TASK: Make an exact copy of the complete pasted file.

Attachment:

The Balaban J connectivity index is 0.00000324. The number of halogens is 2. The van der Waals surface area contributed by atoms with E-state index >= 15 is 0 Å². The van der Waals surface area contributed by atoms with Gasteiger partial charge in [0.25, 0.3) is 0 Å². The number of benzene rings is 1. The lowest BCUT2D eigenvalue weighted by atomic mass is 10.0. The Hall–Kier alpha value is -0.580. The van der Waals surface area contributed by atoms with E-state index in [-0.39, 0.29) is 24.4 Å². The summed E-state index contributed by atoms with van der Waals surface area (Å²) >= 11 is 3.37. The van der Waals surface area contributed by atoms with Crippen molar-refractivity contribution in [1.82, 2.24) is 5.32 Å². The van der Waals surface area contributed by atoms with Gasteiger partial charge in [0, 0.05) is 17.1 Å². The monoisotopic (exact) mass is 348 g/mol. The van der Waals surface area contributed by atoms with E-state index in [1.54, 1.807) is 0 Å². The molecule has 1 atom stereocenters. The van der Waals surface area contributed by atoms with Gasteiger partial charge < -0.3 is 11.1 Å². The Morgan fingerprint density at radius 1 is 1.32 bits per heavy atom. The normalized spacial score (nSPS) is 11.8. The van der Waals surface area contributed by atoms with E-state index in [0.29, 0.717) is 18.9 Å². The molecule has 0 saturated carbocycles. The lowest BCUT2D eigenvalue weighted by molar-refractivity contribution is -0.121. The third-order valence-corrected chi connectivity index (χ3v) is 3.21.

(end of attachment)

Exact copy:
The Balaban J connectivity index is 0.00000324. The number of halogens is 2. The van der Waals surface area contributed by atoms with E-state index >= 15 is 0 Å². The van der Waals surface area contributed by atoms with Gasteiger partial charge in [0.25, 0.3) is 0 Å². The number of benzene rings is 1. The lowest BCUT2D eigenvalue weighted by atomic mass is 10.0. The Hall–Kier alpha value is -0.580. The van der Waals surface area contributed by atoms with E-state index in [-0.39, 0.29) is 24.4 Å². The summed E-state index contributed by atoms with van der Waals surface area (Å²) >= 11 is 3.37. The van der Waals surface area contributed by atoms with Crippen molar-refractivity contribution in [1.82, 2.24) is 5.32 Å². The van der Waals surface area contributed by atoms with Gasteiger partial charge in [0, 0.05) is 17.1 Å². The monoisotopic (exact) mass is 348 g/mol. The van der Waals surface area contributed by atoms with E-state index in [1.54, 1.807) is 0 Å². The molecule has 1 atom stereocenters. The van der Waals surface area contributed by atoms with Gasteiger partial charge < -0.3 is 11.1 Å². The Morgan fingerprint density at radius 1 is 1.32 bits per heavy atom. The normalized spacial score (nSPS) is 11.8. The van der Waals surface area contributed by atoms with E-state index in [0.29, 0.717) is 18.9 Å². The molecule has 0 saturated carbocycles. The lowest BCUT2D eigenvalue weighted by molar-refractivity contribution is -0.121. The third-order valence-corrected chi connectivity index (χ3v) is 3.21.